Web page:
Herbert Weir Smyth [n.d.], A Greek Grammar for Colleges; Machine readable text [info] [word count] [Smyth].
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2048

The attributive and circumstantial participles are commonly not necessary to the construction; but the removal of a supplementary participle may make the construction incomplete. The circumstantial participle is used by way of apposition to the subject of the verb and, though strictly predicative, may agree attributively with a noun or pronoun. An attributive participle may be circumstantial, as οἱ μὴ δυνάμενοι διατελέσαι τὴν ὁδὸν ἐνυκτέρευσαν ἄσι_τοι those who (i.e. if any) were unable to complete the march passed the night without food X. A. 4.5.11. A participle may be both circumstantial and supplementary, as ἀδικούμενοι ὀργίζονται (T. 1.77) they are enraged at being wronged or because (when, if) they are wronged. Circumstantial and supplementary participles often cannot be sharply distinguished; as with verbs signifying to be angry, ashamed, content, pleased ( cross2100), inferior to, do wrong ( cross2101), endure ( cross2098), come and go ( cross2099). Thus, ἀδικῶ ταῦτα ποιῶν I do wrong in doing this or I am guilty in doing this: in the first case ταῦτα ποιῶν is appositive to the subject of the verb; in the second these words define the predicate adjective ἄδικος contained in ἀδικῶ ( = ἄδικός εἰμι).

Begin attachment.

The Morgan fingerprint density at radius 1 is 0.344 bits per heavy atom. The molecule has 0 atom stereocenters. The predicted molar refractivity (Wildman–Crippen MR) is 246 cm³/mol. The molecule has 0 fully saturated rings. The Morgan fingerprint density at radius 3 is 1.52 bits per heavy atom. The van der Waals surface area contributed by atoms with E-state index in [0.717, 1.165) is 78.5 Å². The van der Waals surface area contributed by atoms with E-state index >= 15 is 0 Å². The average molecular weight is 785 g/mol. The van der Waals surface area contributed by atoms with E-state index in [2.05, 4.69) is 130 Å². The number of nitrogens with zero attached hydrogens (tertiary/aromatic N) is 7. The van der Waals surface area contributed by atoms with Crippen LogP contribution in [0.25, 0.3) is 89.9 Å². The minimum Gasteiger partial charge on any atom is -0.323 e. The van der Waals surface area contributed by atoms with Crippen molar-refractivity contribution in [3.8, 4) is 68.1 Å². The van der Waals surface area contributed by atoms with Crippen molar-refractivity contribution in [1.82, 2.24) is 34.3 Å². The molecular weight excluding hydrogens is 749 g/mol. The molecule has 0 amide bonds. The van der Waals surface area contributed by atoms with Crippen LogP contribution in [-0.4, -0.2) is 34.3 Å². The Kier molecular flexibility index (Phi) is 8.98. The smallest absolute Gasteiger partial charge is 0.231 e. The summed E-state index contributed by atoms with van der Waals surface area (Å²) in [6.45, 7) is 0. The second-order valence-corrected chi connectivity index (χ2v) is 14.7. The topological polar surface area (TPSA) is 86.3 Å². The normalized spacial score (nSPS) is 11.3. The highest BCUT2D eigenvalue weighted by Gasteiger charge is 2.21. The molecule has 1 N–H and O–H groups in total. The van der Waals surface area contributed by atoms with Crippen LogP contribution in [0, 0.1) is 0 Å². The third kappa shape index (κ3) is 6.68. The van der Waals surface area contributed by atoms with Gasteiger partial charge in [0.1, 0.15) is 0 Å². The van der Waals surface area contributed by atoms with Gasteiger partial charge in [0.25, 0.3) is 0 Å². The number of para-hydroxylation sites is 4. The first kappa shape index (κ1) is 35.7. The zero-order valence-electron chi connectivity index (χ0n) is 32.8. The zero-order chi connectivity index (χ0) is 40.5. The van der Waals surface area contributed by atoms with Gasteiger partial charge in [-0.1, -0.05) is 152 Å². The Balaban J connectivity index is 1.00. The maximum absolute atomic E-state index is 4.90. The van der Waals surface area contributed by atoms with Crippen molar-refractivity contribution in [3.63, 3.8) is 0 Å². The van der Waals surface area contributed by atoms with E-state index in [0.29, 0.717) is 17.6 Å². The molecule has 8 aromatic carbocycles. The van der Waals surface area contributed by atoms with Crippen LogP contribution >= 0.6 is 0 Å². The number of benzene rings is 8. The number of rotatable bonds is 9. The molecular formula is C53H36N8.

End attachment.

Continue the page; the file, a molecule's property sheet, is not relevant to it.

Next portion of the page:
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Herbert Weir Smyth [n.d.], A Greek Grammar for Colleges; Machine readable text [info] [word count] [Smyth].
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